In other cases, the path to monogamy is a little more complicated.
âThe typical mammalian system is that one male will mate with several females,â says Alexander Ophir, behavioral neuroscientist and professor of psychology at Cornell University. But some female mammals, like big cats, can have multiple fathers for the same litter of cubs. âThe answer to that from a male point of view is, ‘OK, well, I’m going to stay with this woman and keep all the other guys away,’â he says. At this point, the males might as well help take care of the offspring and choose a mate they “don’t hate being” with. Here is, a potential evolutionary pathway for the love of mammals.
Ophir notes that this behavior of “falling in love” is quite rare in mammals: “We humans are one of those bizarre mammals who have this experience. We are socially monogamous depending on your culture.
The intangibility of love makes it difficult to study in humans, and even less in animals. At least with people, psychologists can give their subjects a questionnaire assessing the intensity of their feelings. But in addition to self-reported attachment, researchers like Acevedo can analyze brain activity associated with love. Using functional magnetic resonance imaging, scientists can measure blood flow in the brain when people look at photos of their partner or think about experiences they have had with them. Thinking of their partner, there is a flurry of activity in the amygdala, the emotional center of the brain, as well as in areas associated with memory and intense concentration.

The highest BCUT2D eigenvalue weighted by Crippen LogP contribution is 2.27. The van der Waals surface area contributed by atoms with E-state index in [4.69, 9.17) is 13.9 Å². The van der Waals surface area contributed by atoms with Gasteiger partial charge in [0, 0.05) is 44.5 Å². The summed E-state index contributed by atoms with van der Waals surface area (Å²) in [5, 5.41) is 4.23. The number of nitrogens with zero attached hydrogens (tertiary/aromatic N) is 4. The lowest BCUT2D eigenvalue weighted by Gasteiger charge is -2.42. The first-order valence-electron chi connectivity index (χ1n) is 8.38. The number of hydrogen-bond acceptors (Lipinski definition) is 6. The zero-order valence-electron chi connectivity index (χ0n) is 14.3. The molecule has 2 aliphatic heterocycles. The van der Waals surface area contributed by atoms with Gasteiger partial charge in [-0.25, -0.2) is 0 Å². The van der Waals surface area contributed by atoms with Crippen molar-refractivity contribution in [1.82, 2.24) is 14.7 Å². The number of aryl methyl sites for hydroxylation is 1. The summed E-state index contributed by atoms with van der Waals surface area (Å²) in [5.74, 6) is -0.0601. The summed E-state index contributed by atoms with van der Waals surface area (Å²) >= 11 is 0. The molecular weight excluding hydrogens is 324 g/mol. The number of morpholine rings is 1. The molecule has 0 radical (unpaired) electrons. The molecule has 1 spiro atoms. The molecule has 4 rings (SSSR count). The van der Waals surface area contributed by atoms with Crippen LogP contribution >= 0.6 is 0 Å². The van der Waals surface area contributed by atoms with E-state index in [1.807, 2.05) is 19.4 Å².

There are also chemical signs of love, such as increased production of certain hormones. Oxytocin has been called the âlove hormone,â but that’s not entirely accurate, according to Ophir. âThings like oxytocin and vasopressin work to modulate a lot of the reward circuits, the things that make you feel good,â he explains. When something “good” happens to you, like finding $ 5 on the street, eating sugar, or having sex, your brain rewards that behavior by making you feel good too. This chemical incentive can condition our behavior. We hypothesize that this conditioning leads us to conclude that “not only does it feel good to mate, but it feels good to mate specifically with this individual,” Ophir explains. “It’s a very sterile way of looking at love, but it could be an underlying part of it.”